Your revolutionary cell design presented a new paradigm in photovoltaics, what do you think is going to be the next revolution in the energetic landscape?

I think it’s solar fuels. I’m also working in this field, which is picking up a lot of speed now with developments like perovskite tandems. But this is something straightforward, there’s no real innovation in it. We need to further it from an engineering point of view, this is extremely important because otherwise, it will never become practical.

From a scientific point of view, I think the next great innovation will be the fixation of nitrogen: converting nitrogen to ammonia is a very attractive reaction to drive by sunlight. Not so much for fuels (although ammonia can also be used as a fuel) but as a fertilizer, that’s where ammonia’s real value is. The world needs fertilizers, which are ammonium compounds and at the moment ammonia is produced through the Haber-Bosch process which uses huge amounts of energy. If we cut the energy consumption linked to the Haber-Bosch process, greenhouse gases will be substantially reduced worldwide. I think more people should join this line of research because it’s the next big thing after addressing the fuels challenge. We have to find light-driven reactions to replace the processes that consume vast amounts of energy and produce lots of CO2 and greenhouse gases like Haber-Bosch and the calcination of carbonate to make concrete – these are two reactions that should really be better managed and controlled.

From your point of view, what are the most important scientific areas on which funding should be spent?

Catalysis is very important and although it has become quite popular, there’re still a lot of issues to be solved with it. Catalysis saves energy, when you have a good catalyst you spend less energy, just look at the water-splitting reaction: its thermodynamic potential is 1,23v but usually, you have to spend 1,6v – which is a huge overpotential loss mainly due to the oxygen evolution reaction. Nature shows it can do this with a very low driving force, so I would say the mimicking of enzymes is one of the best strategies to address climate change too. For instance, methane is a terrible greenhouse gas that is released when drilling for oil. It’s barely used by industry and since it’s a greenhouse gas, much worse than CO2, it’s burnt. I think the best thing to do with methane would be to oxidize it into methanol. Although we don’t have a good catalyst to do so, nature does: the oxygenase enzyme. So, we have to use enzymes as a guide to developing catalysts and by mimicking nature we’ll solve pressing problems.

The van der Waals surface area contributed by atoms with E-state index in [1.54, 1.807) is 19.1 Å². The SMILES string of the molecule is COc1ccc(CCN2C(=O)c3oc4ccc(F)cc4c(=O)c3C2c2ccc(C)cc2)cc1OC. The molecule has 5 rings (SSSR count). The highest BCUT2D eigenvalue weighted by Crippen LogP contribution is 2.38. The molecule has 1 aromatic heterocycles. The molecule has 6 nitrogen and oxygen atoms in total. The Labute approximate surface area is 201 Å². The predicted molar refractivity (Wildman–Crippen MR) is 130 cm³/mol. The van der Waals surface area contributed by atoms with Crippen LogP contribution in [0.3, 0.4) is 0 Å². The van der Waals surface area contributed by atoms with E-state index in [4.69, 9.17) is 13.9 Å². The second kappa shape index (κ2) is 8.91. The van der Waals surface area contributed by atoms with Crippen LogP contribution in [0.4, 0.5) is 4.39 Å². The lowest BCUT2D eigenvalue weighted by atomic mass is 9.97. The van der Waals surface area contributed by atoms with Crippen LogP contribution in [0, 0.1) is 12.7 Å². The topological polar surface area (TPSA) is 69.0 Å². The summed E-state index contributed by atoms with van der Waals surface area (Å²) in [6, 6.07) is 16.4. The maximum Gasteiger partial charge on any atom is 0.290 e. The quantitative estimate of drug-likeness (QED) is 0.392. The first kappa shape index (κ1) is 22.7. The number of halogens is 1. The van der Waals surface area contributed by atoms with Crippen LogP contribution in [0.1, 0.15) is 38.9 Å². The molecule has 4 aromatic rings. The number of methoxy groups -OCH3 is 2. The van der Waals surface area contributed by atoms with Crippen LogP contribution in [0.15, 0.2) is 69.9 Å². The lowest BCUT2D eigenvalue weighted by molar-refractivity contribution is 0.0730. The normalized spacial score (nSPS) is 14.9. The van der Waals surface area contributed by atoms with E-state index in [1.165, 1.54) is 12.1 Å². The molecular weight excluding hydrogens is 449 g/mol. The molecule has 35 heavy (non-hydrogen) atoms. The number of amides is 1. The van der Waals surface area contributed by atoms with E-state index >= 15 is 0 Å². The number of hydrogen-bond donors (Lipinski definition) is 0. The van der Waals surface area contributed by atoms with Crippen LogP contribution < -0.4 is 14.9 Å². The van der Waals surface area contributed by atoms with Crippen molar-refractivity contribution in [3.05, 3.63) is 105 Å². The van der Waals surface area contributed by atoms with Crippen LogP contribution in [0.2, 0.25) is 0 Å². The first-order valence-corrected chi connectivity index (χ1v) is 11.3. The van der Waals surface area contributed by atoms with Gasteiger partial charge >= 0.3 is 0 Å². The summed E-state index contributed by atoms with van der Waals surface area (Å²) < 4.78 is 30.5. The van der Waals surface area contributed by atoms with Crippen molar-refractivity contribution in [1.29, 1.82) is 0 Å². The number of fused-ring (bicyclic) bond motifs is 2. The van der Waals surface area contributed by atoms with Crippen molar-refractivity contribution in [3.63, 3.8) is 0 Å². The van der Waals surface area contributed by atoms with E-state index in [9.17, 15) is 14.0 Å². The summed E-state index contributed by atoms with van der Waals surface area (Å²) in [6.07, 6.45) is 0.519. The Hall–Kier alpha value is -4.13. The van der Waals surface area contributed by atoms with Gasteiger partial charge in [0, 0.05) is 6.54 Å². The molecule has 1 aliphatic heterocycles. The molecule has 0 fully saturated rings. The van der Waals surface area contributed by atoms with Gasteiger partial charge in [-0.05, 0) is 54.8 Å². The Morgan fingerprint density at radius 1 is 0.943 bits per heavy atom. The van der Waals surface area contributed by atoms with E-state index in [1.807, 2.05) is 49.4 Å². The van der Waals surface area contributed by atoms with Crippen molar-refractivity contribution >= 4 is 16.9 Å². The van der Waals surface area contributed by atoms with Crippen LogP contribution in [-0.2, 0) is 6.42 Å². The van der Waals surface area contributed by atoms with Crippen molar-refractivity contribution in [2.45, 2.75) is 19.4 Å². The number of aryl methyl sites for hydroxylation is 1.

Science is increasingly multidisciplinary; do you have tips for young researchers to foster fruitful collaborations?

My recommendation is to learn one trade well. Don’t try to be superficially informed in all sorts of things – that won’t make you a good scientist. Focus on one thing and go through the training, then you can pick for your thesis something interdisciplinary, so you can pick up know-how from other fields that are part of your thesis domain. In my opinion, basic education is extremely important.